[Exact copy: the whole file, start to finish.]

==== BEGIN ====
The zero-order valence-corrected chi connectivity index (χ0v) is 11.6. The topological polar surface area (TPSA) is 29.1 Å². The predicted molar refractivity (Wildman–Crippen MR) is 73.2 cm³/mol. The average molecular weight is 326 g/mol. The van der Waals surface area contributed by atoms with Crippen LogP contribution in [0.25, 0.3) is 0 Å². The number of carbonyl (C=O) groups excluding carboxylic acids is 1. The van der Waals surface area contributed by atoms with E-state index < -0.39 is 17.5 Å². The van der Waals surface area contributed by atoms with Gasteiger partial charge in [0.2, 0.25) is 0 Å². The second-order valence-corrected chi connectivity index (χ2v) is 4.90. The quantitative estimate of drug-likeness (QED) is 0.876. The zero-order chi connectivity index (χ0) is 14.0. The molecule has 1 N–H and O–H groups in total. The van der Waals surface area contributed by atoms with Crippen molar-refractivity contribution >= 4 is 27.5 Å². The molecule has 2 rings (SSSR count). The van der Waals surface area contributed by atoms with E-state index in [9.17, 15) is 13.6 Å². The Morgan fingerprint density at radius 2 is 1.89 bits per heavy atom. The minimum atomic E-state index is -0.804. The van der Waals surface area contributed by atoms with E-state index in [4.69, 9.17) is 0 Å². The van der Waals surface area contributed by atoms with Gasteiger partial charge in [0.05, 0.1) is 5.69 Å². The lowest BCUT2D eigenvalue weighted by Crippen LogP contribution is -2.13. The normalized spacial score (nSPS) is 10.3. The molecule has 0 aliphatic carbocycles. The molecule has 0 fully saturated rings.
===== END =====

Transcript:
The zero-order valence-corrected chi connectivity index (χ0v) is 11.6. The topological polar surface area (TPSA) is 29.1 Å². The predicted molar refractivity (Wildman–Crippen MR) is 73.2 cm³/mol. The average molecular weight is 326 g/mol. The van der Waals surface area contributed by atoms with Crippen LogP contribution in [0.25, 0.3) is 0 Å². The number of carbonyl (C=O) groups excluding carboxylic acids is 1. The van der Waals surface area contributed by atoms with E-state index < -0.39 is 17.5 Å². The van der Waals surface area contributed by atoms with Gasteiger partial charge in [0.2, 0.25) is 0 Å². The second-order valence-corrected chi connectivity index (χ2v) is 4.90. The quantitative estimate of drug-likeness (QED) is 0.876. The zero-order chi connectivity index (χ0) is 14.0. The molecule has 1 N–H and O–H groups in total. The van der Waals surface area contributed by atoms with Crippen molar-refractivity contribution >= 4 is 27.5 Å². The molecule has 2 rings (SSSR count). The van der Waals surface area contributed by atoms with E-state index in [9.17, 15) is 13.6 Å². The Morgan fingerprint density at radius 2 is 1.89 bits per heavy atom. The minimum atomic E-state index is -0.804. The van der Waals surface area contributed by atoms with E-state index in [4.69, 9.17) is 0 Å². The van der Waals surface area contributed by atoms with Gasteiger partial charge in [0.05, 0.1) is 5.69 Å². The lowest BCUT2D eigenvalue weighted by Crippen LogP contribution is -2.13. The normalized spacial score (nSPS) is 10.3. The molecule has 0 aliphatic carbocycles. The molecule has 0 fully saturated rings.